Once you've determined what areas of your basement will constitute this zone, you may want to break it down into sub-zones, such as for certain types of items.
Always keep like items with like, when possible, so example sub-storage zones could include:
Finally, last but not least, is the living area zone. This is an area of your basement, perhaps that is finished or nicer, that you or family members can come down into and use for various activities.
To the extent that you already have a finished basement, or an area in your basement designated as a playroom, rec area, craft or workshop area, make sure you look at the instructions for other of the 52 Week Organized Home Challenges with suggestions on how to organize these areas.
Once you've got your plan in your mind of how you'll utilize various zones in your basement, the third step in the Basement Organization Challenge is to place the items where they belong in an organized fashion.
The two things to keep in mind when dealing with basement organization are accessibility and keeping like items together.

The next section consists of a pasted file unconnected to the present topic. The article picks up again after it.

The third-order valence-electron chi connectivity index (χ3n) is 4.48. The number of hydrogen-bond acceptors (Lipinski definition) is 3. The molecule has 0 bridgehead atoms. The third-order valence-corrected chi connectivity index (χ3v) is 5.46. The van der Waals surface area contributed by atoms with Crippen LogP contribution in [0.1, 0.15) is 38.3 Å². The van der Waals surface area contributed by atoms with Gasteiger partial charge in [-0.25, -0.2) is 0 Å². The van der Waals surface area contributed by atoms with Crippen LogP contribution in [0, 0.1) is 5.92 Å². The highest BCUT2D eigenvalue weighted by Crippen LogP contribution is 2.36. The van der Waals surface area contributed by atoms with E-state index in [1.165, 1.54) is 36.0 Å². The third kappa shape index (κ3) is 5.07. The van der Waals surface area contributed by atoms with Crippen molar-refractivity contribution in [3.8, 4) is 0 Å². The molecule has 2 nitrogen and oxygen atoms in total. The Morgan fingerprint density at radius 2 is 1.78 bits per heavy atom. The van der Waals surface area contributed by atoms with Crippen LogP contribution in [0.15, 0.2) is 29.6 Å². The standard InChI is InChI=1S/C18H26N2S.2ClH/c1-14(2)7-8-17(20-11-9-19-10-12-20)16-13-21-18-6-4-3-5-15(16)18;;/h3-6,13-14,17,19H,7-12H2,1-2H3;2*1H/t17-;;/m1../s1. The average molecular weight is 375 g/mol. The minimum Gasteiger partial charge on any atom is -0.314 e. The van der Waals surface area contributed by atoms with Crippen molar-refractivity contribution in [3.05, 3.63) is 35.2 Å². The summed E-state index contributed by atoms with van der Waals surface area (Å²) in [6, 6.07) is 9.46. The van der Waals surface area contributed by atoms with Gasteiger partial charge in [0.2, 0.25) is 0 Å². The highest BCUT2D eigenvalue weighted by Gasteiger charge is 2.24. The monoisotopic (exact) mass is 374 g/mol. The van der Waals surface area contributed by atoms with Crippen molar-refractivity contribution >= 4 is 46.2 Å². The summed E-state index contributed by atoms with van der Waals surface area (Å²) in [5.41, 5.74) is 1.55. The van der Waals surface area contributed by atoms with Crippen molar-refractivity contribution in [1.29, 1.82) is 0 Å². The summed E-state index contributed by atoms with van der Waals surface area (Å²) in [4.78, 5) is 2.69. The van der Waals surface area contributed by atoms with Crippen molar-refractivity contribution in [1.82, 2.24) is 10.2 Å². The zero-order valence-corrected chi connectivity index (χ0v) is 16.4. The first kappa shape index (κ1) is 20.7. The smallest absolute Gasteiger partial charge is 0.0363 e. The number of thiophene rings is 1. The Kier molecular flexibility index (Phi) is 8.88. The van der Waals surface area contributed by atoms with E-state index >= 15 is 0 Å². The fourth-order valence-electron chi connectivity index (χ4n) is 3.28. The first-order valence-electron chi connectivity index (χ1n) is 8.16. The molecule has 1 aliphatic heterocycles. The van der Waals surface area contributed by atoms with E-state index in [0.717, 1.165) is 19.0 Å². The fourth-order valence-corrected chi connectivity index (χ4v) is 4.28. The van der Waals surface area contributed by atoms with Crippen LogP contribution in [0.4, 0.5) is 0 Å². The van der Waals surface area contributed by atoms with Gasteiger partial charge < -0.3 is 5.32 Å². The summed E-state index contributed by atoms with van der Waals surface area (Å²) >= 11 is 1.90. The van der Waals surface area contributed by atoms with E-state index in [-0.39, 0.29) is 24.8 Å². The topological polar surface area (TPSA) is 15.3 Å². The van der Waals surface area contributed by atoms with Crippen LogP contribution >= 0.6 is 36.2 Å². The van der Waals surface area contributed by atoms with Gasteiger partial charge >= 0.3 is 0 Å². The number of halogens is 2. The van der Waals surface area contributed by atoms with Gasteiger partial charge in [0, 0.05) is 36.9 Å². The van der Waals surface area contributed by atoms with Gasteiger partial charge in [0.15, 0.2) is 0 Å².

Storage bin organizer system
available for purchase on Amazon.com
When consdiering accessibility, there are two important things to keep in mind.
First, make sure you do not pile containers too high or too deep because it can both be difficult to access them physically, but also if it takes too long and seems like too much trouble to get to something, practically you never will.
If you have lots of bins or tubs of stuff to store, I suggest getting a storage bin organizer system such as the one shown on the left. It allows you to stack your bins higher without the hassle of moving all the bins on top if you want to get to the one at the bottom. It solves one issue of accessibility, thereby giving you more storage space immediately.
Second, when considering accessibility, think about how frequently and at what times of year you'll access various items you're placing into storage in the basement. Obviously, the less often you use an item the less accessible it needs to be, and vice-versa.